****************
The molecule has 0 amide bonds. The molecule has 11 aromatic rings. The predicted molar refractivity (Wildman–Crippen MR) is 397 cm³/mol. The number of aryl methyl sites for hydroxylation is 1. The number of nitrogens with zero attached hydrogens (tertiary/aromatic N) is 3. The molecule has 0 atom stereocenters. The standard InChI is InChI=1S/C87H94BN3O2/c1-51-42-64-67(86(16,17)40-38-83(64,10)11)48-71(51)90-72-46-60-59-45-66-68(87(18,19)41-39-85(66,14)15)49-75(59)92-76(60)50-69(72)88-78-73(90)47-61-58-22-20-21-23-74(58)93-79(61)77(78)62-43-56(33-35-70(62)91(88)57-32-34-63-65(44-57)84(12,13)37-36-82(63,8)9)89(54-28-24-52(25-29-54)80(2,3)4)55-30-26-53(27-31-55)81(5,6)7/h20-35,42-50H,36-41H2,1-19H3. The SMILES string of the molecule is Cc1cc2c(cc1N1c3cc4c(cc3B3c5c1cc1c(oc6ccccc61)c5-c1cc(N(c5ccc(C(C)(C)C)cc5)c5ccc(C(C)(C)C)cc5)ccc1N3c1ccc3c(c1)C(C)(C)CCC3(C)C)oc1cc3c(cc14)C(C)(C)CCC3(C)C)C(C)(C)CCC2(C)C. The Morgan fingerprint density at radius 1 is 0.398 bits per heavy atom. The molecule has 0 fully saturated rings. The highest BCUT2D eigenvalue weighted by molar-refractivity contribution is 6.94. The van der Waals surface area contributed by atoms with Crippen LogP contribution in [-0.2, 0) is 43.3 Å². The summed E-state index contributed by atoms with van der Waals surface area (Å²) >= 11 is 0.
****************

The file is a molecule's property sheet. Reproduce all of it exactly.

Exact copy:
The molecule has 0 amide bonds. The molecule has 11 aromatic rings. The predicted molar refractivity (Wildman–Crippen MR) is 397 cm³/mol. The number of aryl methyl sites for hydroxylation is 1. The number of nitrogens with zero attached hydrogens (tertiary/aromatic N) is 3. The molecule has 0 atom stereocenters. The standard InChI is InChI=1S/C87H94BN3O2/c1-51-42-64-67(86(16,17)40-38-83(64,10)11)48-71(51)90-72-46-60-59-45-66-68(87(18,19)41-39-85(66,14)15)49-75(59)92-76(60)50-69(72)88-78-73(90)47-61-58-22-20-21-23-74(58)93-79(61)77(78)62-43-56(33-35-70(62)91(88)57-32-34-63-65(44-57)84(12,13)37-36-82(63,8)9)89(54-28-24-52(25-29-54)80(2,3)4)55-30-26-53(27-31-55)81(5,6)7/h20-35,42-50H,36-41H2,1-19H3. The SMILES string of the molecule is Cc1cc2c(cc1N1c3cc4c(cc3B3c5c1cc1c(oc6ccccc61)c5-c1cc(N(c5ccc(C(C)(C)C)cc5)c5ccc(C(C)(C)C)cc5)ccc1N3c1ccc3c(c1)C(C)(C)CCC3(C)C)oc1cc3c(cc14)C(C)(C)CCC3(C)C)C(C)(C)CCC2(C)C. The Morgan fingerprint density at radius 1 is 0.398 bits per heavy atom. The molecule has 0 fully saturated rings. The highest BCUT2D eigenvalue weighted by molar-refractivity contribution is 6.94. The van der Waals surface area contributed by atoms with Crippen LogP contribution in [-0.2, 0) is 43.3 Å². The summed E-state index contributed by atoms with van der Waals surface area (Å²) >= 11 is 0.